Iran says the US decision to impose sanctions on its supreme leader and other top officials is “idiotic” and has permanently closed the path to diplomacy between Tehran and Washington.
Donald Trump imposed new sanctions on Monday against the supreme leader, Ayatollah Ali Khamenei, and top military chiefs, in an unprecedented step designed to increase pressure on Iran after Tehran’s downing of an unmanned American drone. Khamenei is Iran’s utmost authority who has the last say on all state matters.
Washington said it would also impose sanctions this week on Iran’s foreign minister, Javad Zarif, who negotiated the 2015 nuclear deal with the US and other major powers and has spearheaded Iranian diplomacy since.
Iran’s president, Hassan Rouhani, described the White House as “afflicted by mental retardation” and said the sanctions against Khamenei were “outrageous and idiotic”, especially as the 80-year-old cleric has no overseas assets and no plans to ever travel to the US.
Tehran said the US had spent weeks demanding that Iran match America’s diplomacy with its own diplomacy, rather than military responses, but was now trying to immobilise its chief diplomat.
“Imposing useless sanctions on Iran’s supreme leader and the commander of Iran’s diplomacy is the permanent closure of the path of diplomacy,” the foreign ministry spokesman Abbas Mousavi said in a tweet on Tuesday. “Trump’s desperate administration is destroying the established international mechanisms for maintaining world peace and security.”
Speaking in Israel, Trump’s national security adviser, John Bolton, insisted the president remained open to real negotiations and “all that Iran needs to do is walk through that open door”.
On Thursday, Iran plans to breach the enriched uranium limits set out in the 2015 nuclear deal in response to US sanctions and the failure of Europe to provide economic protection.
Iran’s decision, due to be followed by further more serious breaches of the deal on 7 July, places the European Union in a political dilemma since France, Germany and the UK are desperate to keep the deal alive, but cannot find a route to de-escalate the crisis between Tehran and Washington.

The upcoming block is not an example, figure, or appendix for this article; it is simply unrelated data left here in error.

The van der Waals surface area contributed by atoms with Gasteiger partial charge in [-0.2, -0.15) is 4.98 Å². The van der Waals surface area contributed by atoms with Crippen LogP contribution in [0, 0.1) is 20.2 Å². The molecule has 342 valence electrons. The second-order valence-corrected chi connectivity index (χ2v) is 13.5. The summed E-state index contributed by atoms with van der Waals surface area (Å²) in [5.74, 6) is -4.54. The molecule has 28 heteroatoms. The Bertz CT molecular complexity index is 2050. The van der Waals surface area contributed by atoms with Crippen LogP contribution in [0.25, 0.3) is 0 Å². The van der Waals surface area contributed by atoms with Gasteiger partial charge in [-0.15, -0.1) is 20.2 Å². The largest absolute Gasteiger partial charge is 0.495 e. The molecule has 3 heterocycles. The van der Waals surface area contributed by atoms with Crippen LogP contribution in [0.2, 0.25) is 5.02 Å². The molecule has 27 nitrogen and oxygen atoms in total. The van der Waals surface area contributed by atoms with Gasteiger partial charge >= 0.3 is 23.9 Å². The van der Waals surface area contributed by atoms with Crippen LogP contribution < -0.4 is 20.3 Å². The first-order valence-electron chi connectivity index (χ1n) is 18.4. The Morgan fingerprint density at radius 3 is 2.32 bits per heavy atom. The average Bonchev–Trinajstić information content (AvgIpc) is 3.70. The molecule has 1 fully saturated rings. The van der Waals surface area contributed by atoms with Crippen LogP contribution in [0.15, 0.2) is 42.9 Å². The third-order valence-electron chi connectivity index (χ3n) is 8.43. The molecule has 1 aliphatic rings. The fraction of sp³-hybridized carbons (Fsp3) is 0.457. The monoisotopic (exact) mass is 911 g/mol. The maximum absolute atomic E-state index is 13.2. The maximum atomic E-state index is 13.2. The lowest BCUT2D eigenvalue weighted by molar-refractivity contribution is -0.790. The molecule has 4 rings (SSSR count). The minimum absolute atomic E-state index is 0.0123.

The three European countries issued a statement on the margins of the UN security council on Monday urging Iran to stay inside the deal, saying: “It is in everyone’s interest to show restraint and avoid any actions that would undermine this vital pillar of the non-proliferation regime and of our collective security.”
They also insisted they were working hard to implement their commitments to Iran – a reference to setting up financial mechanisms to help Tehran trade with Europe without the threat of US sanctions – and condemned recent attacks on oil tankers in the Gulf of Oman.
Trump is due to raise the issue of tightening maritime security in the Gulf at a G20 summit starting on Friday in Japan. He wants Asian countries including Korea and Japan to contribute more to defence of shipping in the Gulf especially the strait of Hormuz.
Analysts said the impact of the fresh US sanctions on an already heavily sanctioned country would be limited. “The newly announced Iran sanctions are symbolic,” said Jarrett Blanc, a former senior state department official now at the Carnegie Endowment for International Peace.
Trump said he was willing to pursue dialogue with Tehran without preconditions, but the sanctions appeared to make such talks even less likely.
The Iranian ambassador to the UN, Majid Takht-Ravanchi, said: “No one in clear mind can have a dialogue with somebody who is threatening you with sanctions; as long as that is still there, there is no way we can have a dialogue.”
The ratcheting up of tensions between the two countries comes in the wake of the Gulf of Oman tanker attacks, when two vessels were damaged by explosions. The Trump administration blamed Iran for the attacks, but Tehran denied responsibility.
Then last week a US drone was shot down by Iran, further escalating the crisis. The US president responded by ordering an attack on Iran, before pulling back and opting for stronger sanctions instead.
Tensions with Iran have been mounting since Trump withdrew the US from the 2015 nuclear deal last year and began applying pressure on Tehran through economic sanctions.